Iraq’s water plight – the drought between two rivers

In October 2021, I arrived in Iraq’s southern city of Basra. Situated in the heart of the arid MENA region, Iraq is being ravaged by the soaring temperatures, drought and water scarcity characteristic of climate change. In this respect, it is but an acute representation of a global problem. But that is not all. It is also at the heart of what will only become an increasingly visible geopolitical problem: competition and control of natural resources.
Ninety-one percent of Iraq’s water originates in Turkey, Iran and Syria, leaving the country at the mercy of those controlling the taps upstream. Accompanied by a translator and fixer, I set out, travelling northwards from the very south, across the country, to explore the impact of these combined forces on those most directly affected – and what that might forebode.
Poisonous snakes emerge from fields and slither into homes in Iraq, threatening people and claiming lives. In neighbouring Iran, crocodiles previously known for their “blissful” nature are attacking the same people with whom they have peacefully existed for as long as anyone can remember.
Almost 120,000 people were sickened and admitted to hospital by contaminated water in Basra, Iraq. Large protests over water and electricity claimed 23 lives. Water protests roiled Iraq’s Kurdistan in August 2021.
In Iran’s Khuzestan and Aligudarz Provinces, at least three people were killed in July 2021, in weeks-long violent protests over water scarcity.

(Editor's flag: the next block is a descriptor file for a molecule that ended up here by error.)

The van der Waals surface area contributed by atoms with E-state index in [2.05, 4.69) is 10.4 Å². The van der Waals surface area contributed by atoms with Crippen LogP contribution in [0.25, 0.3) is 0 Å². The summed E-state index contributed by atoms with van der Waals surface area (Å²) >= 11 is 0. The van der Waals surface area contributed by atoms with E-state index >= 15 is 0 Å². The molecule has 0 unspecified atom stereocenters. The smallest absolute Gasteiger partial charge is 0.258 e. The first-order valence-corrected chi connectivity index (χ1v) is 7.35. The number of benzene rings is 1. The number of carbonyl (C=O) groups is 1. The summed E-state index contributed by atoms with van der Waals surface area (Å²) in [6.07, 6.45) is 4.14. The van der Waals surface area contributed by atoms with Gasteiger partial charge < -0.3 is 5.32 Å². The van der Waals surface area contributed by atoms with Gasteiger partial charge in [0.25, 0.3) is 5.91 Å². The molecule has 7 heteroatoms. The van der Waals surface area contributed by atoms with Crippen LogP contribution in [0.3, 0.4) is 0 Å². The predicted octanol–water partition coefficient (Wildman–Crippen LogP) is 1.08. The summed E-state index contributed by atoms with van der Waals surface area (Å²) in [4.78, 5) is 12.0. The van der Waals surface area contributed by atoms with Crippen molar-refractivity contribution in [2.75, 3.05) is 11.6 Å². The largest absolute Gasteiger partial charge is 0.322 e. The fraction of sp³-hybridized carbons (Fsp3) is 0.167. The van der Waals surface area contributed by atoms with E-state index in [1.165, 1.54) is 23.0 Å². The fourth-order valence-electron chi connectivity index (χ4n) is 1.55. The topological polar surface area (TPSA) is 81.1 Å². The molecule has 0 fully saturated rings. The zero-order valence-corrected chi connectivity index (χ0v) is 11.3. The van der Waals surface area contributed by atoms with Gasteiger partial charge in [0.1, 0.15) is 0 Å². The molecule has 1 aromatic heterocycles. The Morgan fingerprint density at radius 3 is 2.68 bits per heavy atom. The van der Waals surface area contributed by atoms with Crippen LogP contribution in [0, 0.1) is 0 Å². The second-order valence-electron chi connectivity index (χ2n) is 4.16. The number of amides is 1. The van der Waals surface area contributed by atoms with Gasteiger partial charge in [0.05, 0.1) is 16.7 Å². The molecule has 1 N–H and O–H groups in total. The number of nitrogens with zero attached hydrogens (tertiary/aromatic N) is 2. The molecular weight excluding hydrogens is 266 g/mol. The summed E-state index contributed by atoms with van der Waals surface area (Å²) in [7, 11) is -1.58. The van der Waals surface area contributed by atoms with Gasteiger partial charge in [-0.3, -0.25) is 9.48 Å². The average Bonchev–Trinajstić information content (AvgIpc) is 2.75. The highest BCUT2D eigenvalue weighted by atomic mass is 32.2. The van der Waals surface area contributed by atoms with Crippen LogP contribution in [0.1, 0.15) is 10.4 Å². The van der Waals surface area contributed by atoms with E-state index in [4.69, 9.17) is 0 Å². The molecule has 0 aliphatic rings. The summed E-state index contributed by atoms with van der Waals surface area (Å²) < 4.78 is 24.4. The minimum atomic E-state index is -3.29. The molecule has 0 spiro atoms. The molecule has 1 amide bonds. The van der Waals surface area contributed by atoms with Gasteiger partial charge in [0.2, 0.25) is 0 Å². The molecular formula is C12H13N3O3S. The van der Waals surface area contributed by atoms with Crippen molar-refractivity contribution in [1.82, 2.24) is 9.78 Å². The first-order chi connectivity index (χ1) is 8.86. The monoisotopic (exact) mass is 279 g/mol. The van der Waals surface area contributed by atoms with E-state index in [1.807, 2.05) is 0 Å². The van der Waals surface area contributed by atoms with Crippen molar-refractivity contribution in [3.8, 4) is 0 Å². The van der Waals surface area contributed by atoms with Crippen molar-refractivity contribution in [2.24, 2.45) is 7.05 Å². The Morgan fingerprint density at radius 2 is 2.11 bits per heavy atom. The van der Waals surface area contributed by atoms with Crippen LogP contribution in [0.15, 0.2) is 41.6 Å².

In Turkey, record-low rainfall led to warnings in January 2021 that Istanbul’s water supply was in imminent danger of running dry, while in May 2021 Turkish farmers blocked streets with tractors to protest against a water shortage which left crops shrivelled and animals without fodder.
Across the region, people abandon farms and migrate, stressing local metropolitan areas, losing lives to international migration and inflaming political instability.
This is not the scenario of a horror film, but the real-life consequences of climate change, of warming temperatures that are threatening all living creatures and exacerbating the competition for life’s most vital resource: water.
No country is spared, and natural resources know no national boundaries. But ultimately, each country does what is best for itself – regardless of its impact on neighbours.
Iraq is one of the world’s most water-stressed countries, ranked fifth in vulnerability to water and food availability and extreme temperatures in the UN Environment Programmes 2019 Global Environmental Outlook report.
Temperatures have risen by at least 0.7℃ over the past century; extreme heat events are occurring ...